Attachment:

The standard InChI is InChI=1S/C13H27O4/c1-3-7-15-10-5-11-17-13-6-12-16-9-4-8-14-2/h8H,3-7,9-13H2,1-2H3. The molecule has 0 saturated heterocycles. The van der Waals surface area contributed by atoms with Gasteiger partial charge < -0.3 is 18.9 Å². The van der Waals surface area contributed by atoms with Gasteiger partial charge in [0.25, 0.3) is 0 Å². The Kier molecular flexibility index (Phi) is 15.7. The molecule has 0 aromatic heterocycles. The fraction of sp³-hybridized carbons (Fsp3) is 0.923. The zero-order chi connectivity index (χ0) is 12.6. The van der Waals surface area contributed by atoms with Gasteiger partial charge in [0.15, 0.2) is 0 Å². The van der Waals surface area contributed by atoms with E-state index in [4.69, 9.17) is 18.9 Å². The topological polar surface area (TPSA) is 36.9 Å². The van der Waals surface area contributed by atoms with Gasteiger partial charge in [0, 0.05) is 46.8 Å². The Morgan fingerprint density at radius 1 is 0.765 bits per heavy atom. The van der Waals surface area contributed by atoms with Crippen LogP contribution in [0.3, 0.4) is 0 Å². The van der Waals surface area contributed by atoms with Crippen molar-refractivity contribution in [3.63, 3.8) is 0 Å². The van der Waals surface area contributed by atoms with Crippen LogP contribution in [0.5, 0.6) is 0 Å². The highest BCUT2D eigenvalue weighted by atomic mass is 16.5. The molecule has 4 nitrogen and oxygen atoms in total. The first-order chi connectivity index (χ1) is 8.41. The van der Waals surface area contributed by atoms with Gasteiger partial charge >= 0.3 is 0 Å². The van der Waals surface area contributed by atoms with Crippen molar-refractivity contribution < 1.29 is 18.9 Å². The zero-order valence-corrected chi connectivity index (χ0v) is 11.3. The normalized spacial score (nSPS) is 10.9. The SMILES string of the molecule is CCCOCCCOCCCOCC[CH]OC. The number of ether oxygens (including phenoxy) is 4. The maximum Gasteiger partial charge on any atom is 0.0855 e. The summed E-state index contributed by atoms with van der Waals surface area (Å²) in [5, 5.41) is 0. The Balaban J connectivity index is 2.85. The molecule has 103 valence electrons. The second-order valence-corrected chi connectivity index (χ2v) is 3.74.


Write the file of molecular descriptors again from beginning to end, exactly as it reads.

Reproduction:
The standard InChI is InChI=1S/C13H27O4/c1-3-7-15-10-5-11-17-13-6-12-16-9-4-8-14-2/h8H,3-7,9-13H2,1-2H3. The molecule has 0 saturated heterocycles. The van der Waals surface area contributed by atoms with Gasteiger partial charge < -0.3 is 18.9 Å². The van der Waals surface area contributed by atoms with Gasteiger partial charge in [0.25, 0.3) is 0 Å². The Kier molecular flexibility index (Phi) is 15.7. The molecule has 0 aromatic heterocycles. The fraction of sp³-hybridized carbons (Fsp3) is 0.923. The zero-order chi connectivity index (χ0) is 12.6. The van der Waals surface area contributed by atoms with Gasteiger partial charge in [0.15, 0.2) is 0 Å². The van der Waals surface area contributed by atoms with E-state index in [4.69, 9.17) is 18.9 Å². The topological polar surface area (TPSA) is 36.9 Å². The van der Waals surface area contributed by atoms with Gasteiger partial charge in [0, 0.05) is 46.8 Å². The Morgan fingerprint density at radius 1 is 0.765 bits per heavy atom. The van der Waals surface area contributed by atoms with Crippen LogP contribution in [0.3, 0.4) is 0 Å². The van der Waals surface area contributed by atoms with Crippen molar-refractivity contribution in [3.63, 3.8) is 0 Å². The van der Waals surface area contributed by atoms with Crippen LogP contribution in [0.5, 0.6) is 0 Å². The highest BCUT2D eigenvalue weighted by atomic mass is 16.5. The molecule has 4 nitrogen and oxygen atoms in total. The first-order chi connectivity index (χ1) is 8.41. The van der Waals surface area contributed by atoms with Gasteiger partial charge >= 0.3 is 0 Å². The van der Waals surface area contributed by atoms with Crippen molar-refractivity contribution < 1.29 is 18.9 Å². The zero-order valence-corrected chi connectivity index (χ0v) is 11.3. The normalized spacial score (nSPS) is 10.9. The SMILES string of the molecule is CCCOCCCOCCCOCC[CH]OC. The number of ether oxygens (including phenoxy) is 4. The maximum Gasteiger partial charge on any atom is 0.0855 e. The summed E-state index contributed by atoms with van der Waals surface area (Å²) in [5, 5.41) is 0. The Balaban J connectivity index is 2.85. The molecule has 103 valence electrons. The second-order valence-corrected chi connectivity index (χ2v) is 3.74.